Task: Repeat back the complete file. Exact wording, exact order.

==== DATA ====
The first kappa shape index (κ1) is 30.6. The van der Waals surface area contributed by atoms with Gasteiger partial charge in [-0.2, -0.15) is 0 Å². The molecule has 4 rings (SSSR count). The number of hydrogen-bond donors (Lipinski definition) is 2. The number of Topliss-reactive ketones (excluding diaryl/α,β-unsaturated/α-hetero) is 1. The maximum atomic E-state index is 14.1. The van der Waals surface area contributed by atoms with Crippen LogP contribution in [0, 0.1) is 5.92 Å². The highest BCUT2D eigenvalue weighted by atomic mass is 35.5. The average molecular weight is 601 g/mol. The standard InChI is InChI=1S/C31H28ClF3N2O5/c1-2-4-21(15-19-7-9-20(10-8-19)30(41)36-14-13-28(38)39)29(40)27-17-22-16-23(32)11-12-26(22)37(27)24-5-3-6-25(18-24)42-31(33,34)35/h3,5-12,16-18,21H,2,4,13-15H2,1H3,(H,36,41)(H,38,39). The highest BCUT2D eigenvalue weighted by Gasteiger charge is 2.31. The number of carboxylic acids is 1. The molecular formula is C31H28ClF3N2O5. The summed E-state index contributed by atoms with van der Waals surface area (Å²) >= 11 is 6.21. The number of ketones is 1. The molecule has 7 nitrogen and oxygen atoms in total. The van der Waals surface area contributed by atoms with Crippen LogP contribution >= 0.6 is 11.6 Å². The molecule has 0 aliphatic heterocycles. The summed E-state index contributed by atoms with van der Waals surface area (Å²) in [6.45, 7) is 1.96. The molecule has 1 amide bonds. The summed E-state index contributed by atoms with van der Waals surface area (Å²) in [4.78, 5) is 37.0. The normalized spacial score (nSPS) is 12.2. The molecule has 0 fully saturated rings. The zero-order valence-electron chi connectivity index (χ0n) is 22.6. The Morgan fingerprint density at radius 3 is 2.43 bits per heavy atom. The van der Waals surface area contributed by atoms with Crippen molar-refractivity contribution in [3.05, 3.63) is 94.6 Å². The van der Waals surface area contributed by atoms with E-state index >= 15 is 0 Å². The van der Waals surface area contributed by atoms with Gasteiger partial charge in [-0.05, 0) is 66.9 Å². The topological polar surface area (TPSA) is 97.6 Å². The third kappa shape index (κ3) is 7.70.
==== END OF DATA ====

The first kappa shape index (κ1) is 30.6. The van der Waals surface area contributed by atoms with Gasteiger partial charge in [-0.2, -0.15) is 0 Å². The molecule has 4 rings (SSSR count). The number of hydrogen-bond donors (Lipinski definition) is 2. The number of Topliss-reactive ketones (excluding diaryl/α,β-unsaturated/α-hetero) is 1. The maximum atomic E-state index is 14.1. The van der Waals surface area contributed by atoms with Crippen LogP contribution in [0, 0.1) is 5.92 Å². The highest BCUT2D eigenvalue weighted by atomic mass is 35.5. The average molecular weight is 601 g/mol. The standard InChI is InChI=1S/C31H28ClF3N2O5/c1-2-4-21(15-19-7-9-20(10-8-19)30(41)36-14-13-28(38)39)29(40)27-17-22-16-23(32)11-12-26(22)37(27)24-5-3-6-25(18-24)42-31(33,34)35/h3,5-12,16-18,21H,2,4,13-15H2,1H3,(H,36,41)(H,38,39). The highest BCUT2D eigenvalue weighted by Gasteiger charge is 2.31. The number of carboxylic acids is 1. The molecular formula is C31H28ClF3N2O5. The summed E-state index contributed by atoms with van der Waals surface area (Å²) >= 11 is 6.21. The number of ketones is 1. The molecule has 7 nitrogen and oxygen atoms in total. The van der Waals surface area contributed by atoms with Crippen LogP contribution >= 0.6 is 11.6 Å². The molecule has 0 aliphatic heterocycles. The summed E-state index contributed by atoms with van der Waals surface area (Å²) in [6.45, 7) is 1.96. The molecule has 1 amide bonds. The summed E-state index contributed by atoms with van der Waals surface area (Å²) in [4.78, 5) is 37.0. The normalized spacial score (nSPS) is 12.2. The molecule has 0 fully saturated rings. The zero-order valence-electron chi connectivity index (χ0n) is 22.6. The Morgan fingerprint density at radius 3 is 2.43 bits per heavy atom. The van der Waals surface area contributed by atoms with Crippen molar-refractivity contribution in [3.05, 3.63) is 94.6 Å². The van der Waals surface area contributed by atoms with E-state index >= 15 is 0 Å². The van der Waals surface area contributed by atoms with Gasteiger partial charge in [-0.05, 0) is 66.9 Å². The topological polar surface area (TPSA) is 97.6 Å². The third kappa shape index (κ3) is 7.70.